An illustration of a sourwood tree on white background
A mature sourwood tree.

Commonly asked questions

When is the best time to fell a sourwood for firewood?

Try to fell sourwood trees and split the firewood between winter and early spring. During this cold part of the year, there is lower sap and moisture content, resulting in wood that seasons quicker.

How can I identify sourwood firewood?

Sourwood has brownish-red heartwood with layers of thick sapwood that’s a pale shade. 

How can I identify a sourwood tree?

Mature sourwoods have thick, reddish-gray bark with deep furrows and broad ridges. The tree often twists towards the light, resulting in a crooked trunk.

Sourwood glossy green leaves are oblong with pointed tips and a simple, alternate pattern. In fall, they turn yellow, orange, then purple. The small creamy white flowers are bell-shaped and form clusters.

An illustration of sourwood leaves and flowers isolated on white background
The flowers are creamy white and bell-shaped.

7 fast facts about sourwood

  1. The scientific name for the sourwood tree is Oxydendrum arboreum from the family Ericaceae.
  2. Sourwood is also known as sorrel, elk tree, sorrel gum, titi tree, sour gum, and lily-of-the-valley tree.
  3. The name sourwood derives from the leaves, which have a sour taste.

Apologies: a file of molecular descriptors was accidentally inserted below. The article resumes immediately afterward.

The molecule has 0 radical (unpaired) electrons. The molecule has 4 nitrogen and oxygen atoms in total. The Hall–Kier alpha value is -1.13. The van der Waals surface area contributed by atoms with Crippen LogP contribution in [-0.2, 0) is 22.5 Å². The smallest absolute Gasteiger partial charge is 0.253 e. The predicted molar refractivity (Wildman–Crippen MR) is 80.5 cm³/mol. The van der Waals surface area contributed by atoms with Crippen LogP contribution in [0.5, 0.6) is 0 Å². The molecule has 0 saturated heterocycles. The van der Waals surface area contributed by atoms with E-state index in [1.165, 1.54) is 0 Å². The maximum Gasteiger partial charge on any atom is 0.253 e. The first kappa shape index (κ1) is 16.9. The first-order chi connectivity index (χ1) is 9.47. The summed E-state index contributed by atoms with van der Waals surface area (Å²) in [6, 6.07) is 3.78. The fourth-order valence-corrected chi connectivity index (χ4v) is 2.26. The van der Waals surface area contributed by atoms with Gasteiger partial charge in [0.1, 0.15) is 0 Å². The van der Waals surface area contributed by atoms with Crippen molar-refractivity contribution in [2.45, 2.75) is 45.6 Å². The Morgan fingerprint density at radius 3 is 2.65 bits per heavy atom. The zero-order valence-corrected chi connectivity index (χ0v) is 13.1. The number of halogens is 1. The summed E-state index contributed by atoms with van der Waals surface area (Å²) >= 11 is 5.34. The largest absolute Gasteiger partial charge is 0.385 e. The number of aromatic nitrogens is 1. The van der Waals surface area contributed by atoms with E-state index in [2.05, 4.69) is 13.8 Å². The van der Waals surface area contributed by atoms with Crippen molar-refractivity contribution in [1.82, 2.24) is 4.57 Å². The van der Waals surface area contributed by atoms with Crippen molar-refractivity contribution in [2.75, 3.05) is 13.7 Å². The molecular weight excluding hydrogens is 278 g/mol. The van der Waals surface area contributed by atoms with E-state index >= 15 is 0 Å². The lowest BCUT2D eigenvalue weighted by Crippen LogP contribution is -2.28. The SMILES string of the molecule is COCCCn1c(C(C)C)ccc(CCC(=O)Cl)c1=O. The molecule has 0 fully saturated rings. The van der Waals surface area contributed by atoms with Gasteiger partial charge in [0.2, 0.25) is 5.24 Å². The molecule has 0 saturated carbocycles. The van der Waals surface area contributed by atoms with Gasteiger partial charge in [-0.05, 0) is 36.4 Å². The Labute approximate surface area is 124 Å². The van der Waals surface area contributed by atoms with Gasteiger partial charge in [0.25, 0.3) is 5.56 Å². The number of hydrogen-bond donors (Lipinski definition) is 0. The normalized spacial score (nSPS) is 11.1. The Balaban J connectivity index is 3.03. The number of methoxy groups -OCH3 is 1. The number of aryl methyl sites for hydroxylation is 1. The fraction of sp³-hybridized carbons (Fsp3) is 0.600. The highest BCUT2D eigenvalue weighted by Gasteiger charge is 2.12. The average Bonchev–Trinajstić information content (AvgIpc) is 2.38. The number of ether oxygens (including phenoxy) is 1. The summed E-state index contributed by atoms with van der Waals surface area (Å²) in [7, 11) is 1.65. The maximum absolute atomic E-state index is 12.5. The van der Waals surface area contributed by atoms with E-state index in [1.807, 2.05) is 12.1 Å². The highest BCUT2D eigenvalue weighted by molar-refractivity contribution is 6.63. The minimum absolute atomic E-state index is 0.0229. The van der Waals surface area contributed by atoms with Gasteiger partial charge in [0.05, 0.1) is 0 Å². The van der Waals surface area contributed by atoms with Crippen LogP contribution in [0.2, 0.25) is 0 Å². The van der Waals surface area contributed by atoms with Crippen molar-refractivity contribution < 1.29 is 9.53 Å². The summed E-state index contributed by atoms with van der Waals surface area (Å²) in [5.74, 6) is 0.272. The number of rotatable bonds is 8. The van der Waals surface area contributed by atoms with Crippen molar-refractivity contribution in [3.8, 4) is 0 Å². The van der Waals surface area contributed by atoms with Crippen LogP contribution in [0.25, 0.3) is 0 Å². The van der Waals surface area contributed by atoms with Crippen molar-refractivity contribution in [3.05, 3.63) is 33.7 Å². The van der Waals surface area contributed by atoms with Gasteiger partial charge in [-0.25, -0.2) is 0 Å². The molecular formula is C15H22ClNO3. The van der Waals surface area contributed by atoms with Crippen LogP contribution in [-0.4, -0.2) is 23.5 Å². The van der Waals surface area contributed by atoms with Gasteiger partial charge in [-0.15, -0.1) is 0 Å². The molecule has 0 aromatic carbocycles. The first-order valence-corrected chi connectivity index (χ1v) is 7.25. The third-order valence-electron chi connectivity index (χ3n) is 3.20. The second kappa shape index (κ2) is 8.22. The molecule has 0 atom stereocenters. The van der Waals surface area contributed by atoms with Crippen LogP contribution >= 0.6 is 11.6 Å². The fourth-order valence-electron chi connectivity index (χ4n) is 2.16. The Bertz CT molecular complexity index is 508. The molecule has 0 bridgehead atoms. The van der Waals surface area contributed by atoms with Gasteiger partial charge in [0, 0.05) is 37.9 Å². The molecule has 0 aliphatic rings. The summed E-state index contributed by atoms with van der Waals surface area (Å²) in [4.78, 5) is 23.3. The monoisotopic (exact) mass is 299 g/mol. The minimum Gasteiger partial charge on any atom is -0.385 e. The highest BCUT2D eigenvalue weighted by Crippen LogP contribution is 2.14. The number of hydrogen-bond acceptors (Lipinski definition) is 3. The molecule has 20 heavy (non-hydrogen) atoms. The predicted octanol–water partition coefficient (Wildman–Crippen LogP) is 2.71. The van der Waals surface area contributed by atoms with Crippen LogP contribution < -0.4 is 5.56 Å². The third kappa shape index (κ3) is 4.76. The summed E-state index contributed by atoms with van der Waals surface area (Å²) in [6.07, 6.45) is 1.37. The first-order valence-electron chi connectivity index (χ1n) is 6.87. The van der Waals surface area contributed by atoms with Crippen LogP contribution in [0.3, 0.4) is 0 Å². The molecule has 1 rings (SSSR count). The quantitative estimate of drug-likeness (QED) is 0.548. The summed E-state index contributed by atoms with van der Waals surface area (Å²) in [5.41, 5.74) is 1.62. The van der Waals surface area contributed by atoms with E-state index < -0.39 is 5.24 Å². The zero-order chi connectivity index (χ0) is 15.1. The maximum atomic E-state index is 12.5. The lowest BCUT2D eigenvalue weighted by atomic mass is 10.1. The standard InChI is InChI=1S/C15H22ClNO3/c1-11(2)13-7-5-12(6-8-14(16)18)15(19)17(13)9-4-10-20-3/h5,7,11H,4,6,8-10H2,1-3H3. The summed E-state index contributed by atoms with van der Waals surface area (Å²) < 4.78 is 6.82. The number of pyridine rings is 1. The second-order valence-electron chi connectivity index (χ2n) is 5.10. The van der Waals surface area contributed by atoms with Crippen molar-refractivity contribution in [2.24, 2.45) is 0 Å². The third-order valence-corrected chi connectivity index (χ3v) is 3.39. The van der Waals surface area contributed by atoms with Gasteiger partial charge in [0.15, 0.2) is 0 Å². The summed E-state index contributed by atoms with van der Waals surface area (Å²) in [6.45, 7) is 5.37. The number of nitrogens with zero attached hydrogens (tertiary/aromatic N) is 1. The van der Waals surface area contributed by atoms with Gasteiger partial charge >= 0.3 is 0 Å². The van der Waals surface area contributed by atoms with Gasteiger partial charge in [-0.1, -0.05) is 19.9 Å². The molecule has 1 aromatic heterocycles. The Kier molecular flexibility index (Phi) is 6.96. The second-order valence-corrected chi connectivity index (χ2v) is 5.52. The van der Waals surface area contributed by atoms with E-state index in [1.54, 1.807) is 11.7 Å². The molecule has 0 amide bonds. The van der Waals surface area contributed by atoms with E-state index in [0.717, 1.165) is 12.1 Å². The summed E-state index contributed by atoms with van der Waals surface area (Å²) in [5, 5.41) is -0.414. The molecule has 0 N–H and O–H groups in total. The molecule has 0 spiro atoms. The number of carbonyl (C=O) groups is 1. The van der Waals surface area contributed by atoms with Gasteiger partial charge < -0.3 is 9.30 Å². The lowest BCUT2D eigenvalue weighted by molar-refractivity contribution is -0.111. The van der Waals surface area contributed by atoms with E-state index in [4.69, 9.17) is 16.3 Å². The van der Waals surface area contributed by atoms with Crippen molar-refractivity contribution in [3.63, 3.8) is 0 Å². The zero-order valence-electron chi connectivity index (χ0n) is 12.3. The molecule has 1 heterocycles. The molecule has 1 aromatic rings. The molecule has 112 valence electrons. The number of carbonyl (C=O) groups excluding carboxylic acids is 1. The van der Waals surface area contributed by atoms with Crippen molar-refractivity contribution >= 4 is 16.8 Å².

4. Sourwood honey is extremely popular in some parts of North America. It is revered for its enticing amber color, smooth texture, and buttery caramel flavor. Source: Bee Professor.
  5. The small branches are used to make pipe stems.
  6. Only one sourwood species exists; they are deciduous and rarely live past 80 years.
  7. Native Americans used the bark and leaves for various medicinal uses. The wood made excellent cooking tools and sled runners.

Summing up

Sourwood makes decent firewood that is worth the effort to split, even though it’s an arduous task. The wood provides great coals and burns clean. 

While its BTU rating is 20.5 is moderate at best, you can use it for kindling or combined with other hardwoods.

Sourwoods often don’t grow very big, so once the wood dries, there may not be much left! If you don’t have big pieces of wood, consider using them as a filler, mixed with larger splits.

Similar Posts